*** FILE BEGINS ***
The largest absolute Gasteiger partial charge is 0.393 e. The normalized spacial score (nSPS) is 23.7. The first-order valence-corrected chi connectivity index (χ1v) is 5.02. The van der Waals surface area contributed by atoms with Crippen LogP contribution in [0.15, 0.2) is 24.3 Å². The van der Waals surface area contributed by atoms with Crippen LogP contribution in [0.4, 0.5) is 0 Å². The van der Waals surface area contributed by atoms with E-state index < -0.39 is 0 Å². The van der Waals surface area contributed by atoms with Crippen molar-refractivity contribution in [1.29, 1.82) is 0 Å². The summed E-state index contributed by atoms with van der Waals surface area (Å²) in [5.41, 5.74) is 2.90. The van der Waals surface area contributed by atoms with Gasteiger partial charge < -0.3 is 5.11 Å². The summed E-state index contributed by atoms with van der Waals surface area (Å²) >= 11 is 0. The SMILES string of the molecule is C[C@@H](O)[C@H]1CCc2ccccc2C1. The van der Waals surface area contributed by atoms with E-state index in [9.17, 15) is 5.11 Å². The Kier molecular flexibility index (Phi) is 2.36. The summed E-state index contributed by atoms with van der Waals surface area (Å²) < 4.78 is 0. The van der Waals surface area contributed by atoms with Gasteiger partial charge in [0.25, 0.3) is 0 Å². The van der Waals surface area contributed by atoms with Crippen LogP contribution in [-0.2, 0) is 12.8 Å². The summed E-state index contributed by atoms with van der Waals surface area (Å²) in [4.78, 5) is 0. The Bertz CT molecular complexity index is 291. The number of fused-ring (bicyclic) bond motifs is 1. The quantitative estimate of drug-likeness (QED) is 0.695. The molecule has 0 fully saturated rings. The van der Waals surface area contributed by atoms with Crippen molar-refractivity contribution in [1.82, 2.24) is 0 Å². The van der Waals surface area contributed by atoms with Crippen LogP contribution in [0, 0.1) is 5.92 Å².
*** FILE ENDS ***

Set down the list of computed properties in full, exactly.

The largest absolute Gasteiger partial charge is 0.393 e. The normalized spacial score (nSPS) is 23.7. The first-order valence-corrected chi connectivity index (χ1v) is 5.02. The van der Waals surface area contributed by atoms with Crippen LogP contribution in [0.15, 0.2) is 24.3 Å². The van der Waals surface area contributed by atoms with Crippen LogP contribution in [0.4, 0.5) is 0 Å². The van der Waals surface area contributed by atoms with E-state index < -0.39 is 0 Å². The van der Waals surface area contributed by atoms with Crippen molar-refractivity contribution in [1.29, 1.82) is 0 Å². The summed E-state index contributed by atoms with van der Waals surface area (Å²) in [5.41, 5.74) is 2.90. The van der Waals surface area contributed by atoms with Gasteiger partial charge < -0.3 is 5.11 Å². The summed E-state index contributed by atoms with van der Waals surface area (Å²) >= 11 is 0. The SMILES string of the molecule is C[C@@H](O)[C@H]1CCc2ccccc2C1. The van der Waals surface area contributed by atoms with E-state index in [9.17, 15) is 5.11 Å². The Kier molecular flexibility index (Phi) is 2.36. The summed E-state index contributed by atoms with van der Waals surface area (Å²) < 4.78 is 0. The van der Waals surface area contributed by atoms with Gasteiger partial charge in [0.25, 0.3) is 0 Å². The van der Waals surface area contributed by atoms with Crippen LogP contribution in [-0.2, 0) is 12.8 Å². The summed E-state index contributed by atoms with van der Waals surface area (Å²) in [4.78, 5) is 0. The Bertz CT molecular complexity index is 291. The number of fused-ring (bicyclic) bond motifs is 1. The quantitative estimate of drug-likeness (QED) is 0.695. The molecule has 0 fully saturated rings. The van der Waals surface area contributed by atoms with Crippen molar-refractivity contribution in [1.82, 2.24) is 0 Å². The van der Waals surface area contributed by atoms with Crippen LogP contribution in [0, 0.1) is 5.92 Å².